"The Revolt of Mamie Stover"

The Jane Russell classic leaves Criterion Channel at the end of the month

"The Revolt of Mamie Stover"

If you’re a true-blue film lover, open to movies of all eras and nations, you probably subscribe to the Criterion Channel. And if you subscribe to the Criterion Channel, you know the end of the month can get rough. That’s when titles leave the service – in programming parlance, they’ve reached the end of their window – and you have to make Solomonic decisions as to what goodies to watch as the clock runs out. The folks at Criterion make this both easier and more fiendishly difficult by listing all the departing titles in a special section.

So: You’ve got two days left in August – what’s it gonna be? The forever scandalous John Waters cult items “Pink Flamingos” and “Female Trouble”? The 1972 Robert Redford heist comedy “The Hot Rock”? The certifiably bonkers “Pandora and the Flying Dutchman”? All the films in the channel’s Judy Holliday festival? What, you’ve never seen “Rock n’ Roll High School”?

Well, here’s the thing: You can still rent “Rock n’ Roll High School” on Amazon, Apple TV, and elsewhere, along with many others leaving Criterion at the end of the month. But some titles – like the Waters films and “Hot Rock” -- are headed into streaming limbo for who knows how long. So we’re back where we started: What’s it gonna be?

Last night I went with “The Revolt of Mamie Stover” (1956), one of the best and least known movies starring the ever-underrated Jane Russell. It’s a melodrama but a tough-minded one, and pretty outrageously frank about what Mamie Stover does for a living. An opulent visual feast in CinemaScope and DeLuxe color, the movie opens in 1941 with the heroine being escorted by the police out of San Francisco on a tramp steamer (emphasis on tramp) bound for Hawaii. Once there, she finds work as a “dance-hall girl” in what is patently a clip-joint/brothel run by a brilliantly bitchy Agnes Moorehead. The director’s Raoul Walsh, a man’s man of a filmmaker who treats this “women’s picture” with wit, gumption, and few illusions about his own gender’s hypocrisies when it comes to what we now call sex workers. The male lead, played by Richard Egan, cheats on his virginal upper-class girlfriend (Joan Leslie) without a second thought, because isn’t that what women like Mamie Stover are for? “Revolt” is cynical and remarkably modern in its insistence on the transactional nature of male-female relations: He wants sex, she wants money (i.e., security and power); for a while they’re content to call that love.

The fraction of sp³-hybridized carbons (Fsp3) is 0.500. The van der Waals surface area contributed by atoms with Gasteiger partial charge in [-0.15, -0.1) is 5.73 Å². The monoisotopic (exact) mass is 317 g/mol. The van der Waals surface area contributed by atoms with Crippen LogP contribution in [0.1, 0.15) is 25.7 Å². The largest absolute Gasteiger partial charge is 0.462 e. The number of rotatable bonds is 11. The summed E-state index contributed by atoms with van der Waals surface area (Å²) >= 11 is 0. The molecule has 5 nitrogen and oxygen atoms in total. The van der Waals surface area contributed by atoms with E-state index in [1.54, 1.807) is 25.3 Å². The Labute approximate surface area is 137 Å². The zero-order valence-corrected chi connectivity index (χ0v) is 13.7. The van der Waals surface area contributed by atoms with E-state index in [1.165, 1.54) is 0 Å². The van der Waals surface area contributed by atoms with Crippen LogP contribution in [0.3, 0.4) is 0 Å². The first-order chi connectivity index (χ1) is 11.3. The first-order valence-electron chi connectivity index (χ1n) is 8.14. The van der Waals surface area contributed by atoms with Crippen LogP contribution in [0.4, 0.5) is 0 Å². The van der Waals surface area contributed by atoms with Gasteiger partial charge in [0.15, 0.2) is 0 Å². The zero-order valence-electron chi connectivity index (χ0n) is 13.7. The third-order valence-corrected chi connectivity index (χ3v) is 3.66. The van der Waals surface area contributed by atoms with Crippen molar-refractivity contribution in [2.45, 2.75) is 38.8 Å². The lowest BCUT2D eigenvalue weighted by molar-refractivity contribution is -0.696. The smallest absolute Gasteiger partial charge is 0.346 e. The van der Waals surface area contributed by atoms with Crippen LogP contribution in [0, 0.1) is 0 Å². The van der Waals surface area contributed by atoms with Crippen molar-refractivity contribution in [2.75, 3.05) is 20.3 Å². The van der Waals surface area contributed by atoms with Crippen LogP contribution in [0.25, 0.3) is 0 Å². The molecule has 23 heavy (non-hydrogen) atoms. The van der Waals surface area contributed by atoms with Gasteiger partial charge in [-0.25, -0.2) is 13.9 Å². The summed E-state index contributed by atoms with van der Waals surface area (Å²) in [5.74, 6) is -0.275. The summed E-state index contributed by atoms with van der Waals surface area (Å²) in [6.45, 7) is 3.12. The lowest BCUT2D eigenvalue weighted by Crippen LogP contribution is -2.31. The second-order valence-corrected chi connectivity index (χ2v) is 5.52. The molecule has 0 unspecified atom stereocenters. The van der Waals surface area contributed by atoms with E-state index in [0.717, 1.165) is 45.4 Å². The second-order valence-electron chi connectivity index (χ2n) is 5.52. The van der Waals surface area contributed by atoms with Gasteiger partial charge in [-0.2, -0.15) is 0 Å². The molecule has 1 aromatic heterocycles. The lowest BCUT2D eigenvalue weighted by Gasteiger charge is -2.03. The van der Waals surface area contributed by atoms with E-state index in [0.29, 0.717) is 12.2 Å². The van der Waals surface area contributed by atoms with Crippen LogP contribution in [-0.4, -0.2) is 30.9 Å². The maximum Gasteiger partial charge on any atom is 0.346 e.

Jane Russell and Richard Egan contemplate the only thing that matters in “The Revolt of Mamie Stiver”

It doesn’t end well, and not just because the Japanese bomb Pearl Harbor in the third act. Anyway, Mamie has more hots for the Oahu real estate market than for any man; the movie doesn’t exactly celebrate her becoming a war profiteer, but it doesn’t condemn her, either. It’s not as if guys like Egan’s Jimmy or the U.S. soldiers who are portrayed one and all as leering idiots give her much choice.

Russell is great as Mamie – insolent and funny, guarding her heart like the embattled treasure it is. The actress was never well-served by the entertainment industry, which was always more obsessed with her body than her brains. She began her career directed by Howard Hughes in “The Outlaw” (1943), a Billy the Kid saga as dreadful as it was controversial, with Hughes making a fetish out of his new star’s breasts. (“I’ve seen a pair today the like of which I’ve never seen before in my life,” he allegedly told an associate. “Brother, am I going to exploit them. That’s what the morons who go to the movies want to see.”) 1953’s “The French Line” was a 3-D production that, we were told, would “knock both your eyes out.” By the 1980s, Russell was doing Playtex bra ads “for us full-figured gals.”

In fact, she was a fine actress and marvelous screen presence, possessed of a lazily scornful air that calls to mind a female Robert Mitchum, with whom she played in the nifty little noir from 1951, “His Kind of Woman.” (That film also leaves Criterion on August 31 but can be rented elsewhere.) Russell’s finest on-screen moment, of course, came with Marilyn Monroe in “Gentlemen Prefer Blondes” as the “two little girls from Little Rock,” far smarter than the rubes, boobs, old goats, and little boys who make up the male cast of Howard Hawks’ delightful film. “Gentlemen” plays the transactional nature of love and sex for comedy. “The Revolt of Mamie Stover” plays it for drama. Jane Russell just played for keeps.

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